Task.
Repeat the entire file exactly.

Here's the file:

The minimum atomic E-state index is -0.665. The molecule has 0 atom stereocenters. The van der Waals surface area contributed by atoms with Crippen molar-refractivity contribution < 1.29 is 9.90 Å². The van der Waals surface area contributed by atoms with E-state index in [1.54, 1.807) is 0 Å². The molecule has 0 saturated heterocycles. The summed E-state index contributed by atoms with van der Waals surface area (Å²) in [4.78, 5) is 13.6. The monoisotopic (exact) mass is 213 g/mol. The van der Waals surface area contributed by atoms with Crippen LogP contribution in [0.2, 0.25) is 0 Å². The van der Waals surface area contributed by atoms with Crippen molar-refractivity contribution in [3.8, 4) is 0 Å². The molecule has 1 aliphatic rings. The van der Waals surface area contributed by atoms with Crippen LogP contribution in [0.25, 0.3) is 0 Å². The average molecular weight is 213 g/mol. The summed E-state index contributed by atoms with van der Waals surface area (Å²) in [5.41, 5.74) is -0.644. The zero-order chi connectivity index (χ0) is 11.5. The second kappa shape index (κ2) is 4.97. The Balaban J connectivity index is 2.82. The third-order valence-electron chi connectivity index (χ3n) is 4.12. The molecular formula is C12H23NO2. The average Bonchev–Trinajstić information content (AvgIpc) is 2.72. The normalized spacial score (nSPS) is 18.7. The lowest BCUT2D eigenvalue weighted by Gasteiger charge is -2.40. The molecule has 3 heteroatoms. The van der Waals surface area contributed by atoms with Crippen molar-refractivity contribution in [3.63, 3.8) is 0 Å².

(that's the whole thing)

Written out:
The minimum atomic E-state index is -0.665. The molecule has 0 atom stereocenters. The van der Waals surface area contributed by atoms with Crippen molar-refractivity contribution < 1.29 is 9.90 Å². The van der Waals surface area contributed by atoms with E-state index in [1.54, 1.807) is 0 Å². The molecule has 0 saturated heterocycles. The summed E-state index contributed by atoms with van der Waals surface area (Å²) in [4.78, 5) is 13.6. The monoisotopic (exact) mass is 213 g/mol. The van der Waals surface area contributed by atoms with Crippen LogP contribution in [0.2, 0.25) is 0 Å². The van der Waals surface area contributed by atoms with Crippen molar-refractivity contribution in [3.8, 4) is 0 Å². The molecule has 1 aliphatic rings. The van der Waals surface area contributed by atoms with Crippen LogP contribution in [0.25, 0.3) is 0 Å². The average molecular weight is 213 g/mol. The summed E-state index contributed by atoms with van der Waals surface area (Å²) in [5.41, 5.74) is -0.644. The zero-order chi connectivity index (χ0) is 11.5. The second kappa shape index (κ2) is 4.97. The Balaban J connectivity index is 2.82. The third-order valence-electron chi connectivity index (χ3n) is 4.12. The molecular formula is C12H23NO2. The average Bonchev–Trinajstić information content (AvgIpc) is 2.72. The normalized spacial score (nSPS) is 18.7. The lowest BCUT2D eigenvalue weighted by Gasteiger charge is -2.40. The molecule has 3 heteroatoms. The van der Waals surface area contributed by atoms with Crippen molar-refractivity contribution in [3.63, 3.8) is 0 Å².